• 3D printing - Revolution or Evolution

  • contract kitchens
  • While architects around the world are working on building the world’s first completely 3D printed properties it still feels like a huge leap forwards before this technology impacts on day to day operations of your average developer or contractor.

    But still, 3D printing allows for levels of customisation and design that have previously been unheard of in ours or any other industry. While there are legal issues over longevity and responsibility – it’s easy to see that spare parts, replacement units, hinges, clips, and hangings could all be, in theory at least, printed on site, on demand.


    It’s only a matter of time before we see 3D printing having widespread use in all sectors of construction industry.


    3D printers are far more than a gimmick, far more than something we see on television, used to print small plastic items, and novelties. The technology is moving rapidly in new, and sometimes unpredictable, directions, for example the Italian firm Wasp has a 3D Printer that is ‘printing’ clay house structures. In China another company, WinSun, is reported to have constructed a 5 story building, using materials which were 3D printed before being constructed on site.


    The Egyptian government has been reported as signing a deal for 20,000 houses, which will be printed on site. So the technology has already started to impact on government projects and procurement.
    With the advantages of reducing cost, while potentially improving durability and speed of response this technology is something that we, at Premiere Kitchens take very seriously.


    It is only a matter of time before we see 3D printing having widespread use in our particular segment of the industry.


    Did you know that 3D printing is not even really a new technology, it has been around since 1982 – with the first solid object being ‘printed’ in 1982 and the first working 3D Printer being made in 1984 – by Charles W Hull. So, what has held the technology back? Amongst over things we believe that it has largely been the price that has limited mass acceptance. That is changing rapidly, three years ago average prices were around £20,000, but now a printer with limited functionality can be bought for as low as £500.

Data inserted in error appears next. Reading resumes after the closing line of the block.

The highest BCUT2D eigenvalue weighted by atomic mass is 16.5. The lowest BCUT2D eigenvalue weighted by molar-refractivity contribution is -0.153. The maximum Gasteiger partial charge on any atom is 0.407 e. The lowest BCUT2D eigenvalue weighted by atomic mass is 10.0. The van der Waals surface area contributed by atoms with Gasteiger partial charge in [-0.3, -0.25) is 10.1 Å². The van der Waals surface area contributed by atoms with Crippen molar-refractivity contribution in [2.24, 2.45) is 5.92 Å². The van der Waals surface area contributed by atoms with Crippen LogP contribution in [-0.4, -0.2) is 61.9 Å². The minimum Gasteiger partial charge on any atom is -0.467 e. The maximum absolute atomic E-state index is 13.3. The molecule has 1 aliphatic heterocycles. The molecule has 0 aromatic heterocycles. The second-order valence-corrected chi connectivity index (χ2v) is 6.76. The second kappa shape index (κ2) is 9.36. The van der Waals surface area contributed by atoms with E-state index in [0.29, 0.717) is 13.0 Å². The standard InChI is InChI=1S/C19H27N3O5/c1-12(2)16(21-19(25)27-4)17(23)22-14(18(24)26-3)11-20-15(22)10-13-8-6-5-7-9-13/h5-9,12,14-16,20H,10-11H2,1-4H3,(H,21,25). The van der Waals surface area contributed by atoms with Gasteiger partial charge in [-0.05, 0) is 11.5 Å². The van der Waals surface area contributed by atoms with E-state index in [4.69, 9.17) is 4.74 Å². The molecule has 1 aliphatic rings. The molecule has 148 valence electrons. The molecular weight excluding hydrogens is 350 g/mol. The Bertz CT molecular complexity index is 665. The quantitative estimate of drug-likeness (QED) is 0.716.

It’s worth comparing this to the history of the personal computer, which moved from being a bulky, deskbound monstrosity to something most of us carry in our pocket in under twenty years. The computing power in the average phone is well in access of the average ‘laptop’ in the late 90’s.
    As prices decrease, and the technological effectiveness increases the scope for this technology widens dramatically.


    So, what does the future look like?


    We foresee that, to start with, it will be small fittings that become 3D printed; door knobs, catches, interior fittings and potentially hinges could all be printed. We envisage them being printed on site, on demand, reducing response times and costs.


    In the longer term, there is nothing to stop manufacturers developing completely 3D printed ranges. While this will require a culture shift before end users would except the production materials above the more traditional wood and stone worktops, these shifts can happen surprisingly quickly. Initially we’d predict such ranges being used in student accommodation and potentially MOD and government projects, before gaining wider acceptance.


    So, what do you think?

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